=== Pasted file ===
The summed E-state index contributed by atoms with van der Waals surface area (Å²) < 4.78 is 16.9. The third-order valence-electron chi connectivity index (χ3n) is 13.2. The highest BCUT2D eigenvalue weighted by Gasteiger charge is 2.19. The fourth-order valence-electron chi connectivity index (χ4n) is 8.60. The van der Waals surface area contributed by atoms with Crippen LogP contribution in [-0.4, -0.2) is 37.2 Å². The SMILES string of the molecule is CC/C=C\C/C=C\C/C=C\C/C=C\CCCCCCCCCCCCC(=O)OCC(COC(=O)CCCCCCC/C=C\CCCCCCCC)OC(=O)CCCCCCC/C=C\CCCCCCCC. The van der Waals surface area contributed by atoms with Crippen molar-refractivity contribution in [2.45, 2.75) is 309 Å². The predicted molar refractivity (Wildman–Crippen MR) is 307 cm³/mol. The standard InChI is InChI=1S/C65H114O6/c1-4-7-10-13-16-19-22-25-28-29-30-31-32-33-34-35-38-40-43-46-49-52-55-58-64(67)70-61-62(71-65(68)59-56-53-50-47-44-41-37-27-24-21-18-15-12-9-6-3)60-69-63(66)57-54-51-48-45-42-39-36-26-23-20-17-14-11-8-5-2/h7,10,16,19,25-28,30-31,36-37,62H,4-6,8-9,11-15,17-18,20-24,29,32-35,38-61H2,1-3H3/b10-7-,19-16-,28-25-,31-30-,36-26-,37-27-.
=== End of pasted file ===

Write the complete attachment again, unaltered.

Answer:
The summed E-state index contributed by atoms with van der Waals surface area (Å²) < 4.78 is 16.9. The third-order valence-electron chi connectivity index (χ3n) is 13.2. The highest BCUT2D eigenvalue weighted by Gasteiger charge is 2.19. The fourth-order valence-electron chi connectivity index (χ4n) is 8.60. The van der Waals surface area contributed by atoms with Crippen LogP contribution in [-0.4, -0.2) is 37.2 Å². The SMILES string of the molecule is CC/C=C\C/C=C\C/C=C\C/C=C\CCCCCCCCCCCCC(=O)OCC(COC(=O)CCCCCCC/C=C\CCCCCCCC)OC(=O)CCCCCCC/C=C\CCCCCCCC. The van der Waals surface area contributed by atoms with Crippen molar-refractivity contribution in [2.45, 2.75) is 309 Å². The predicted molar refractivity (Wildman–Crippen MR) is 307 cm³/mol. The standard InChI is InChI=1S/C65H114O6/c1-4-7-10-13-16-19-22-25-28-29-30-31-32-33-34-35-38-40-43-46-49-52-55-58-64(67)70-61-62(71-65(68)59-56-53-50-47-44-41-37-27-24-21-18-15-12-9-6-3)60-69-63(66)57-54-51-48-45-42-39-36-26-23-20-17-14-11-8-5-2/h7,10,16,19,25-28,30-31,36-37,62H,4-6,8-9,11-15,17-18,20-24,29,32-35,38-61H2,1-3H3/b10-7-,19-16-,28-25-,31-30-,36-26-,37-27-.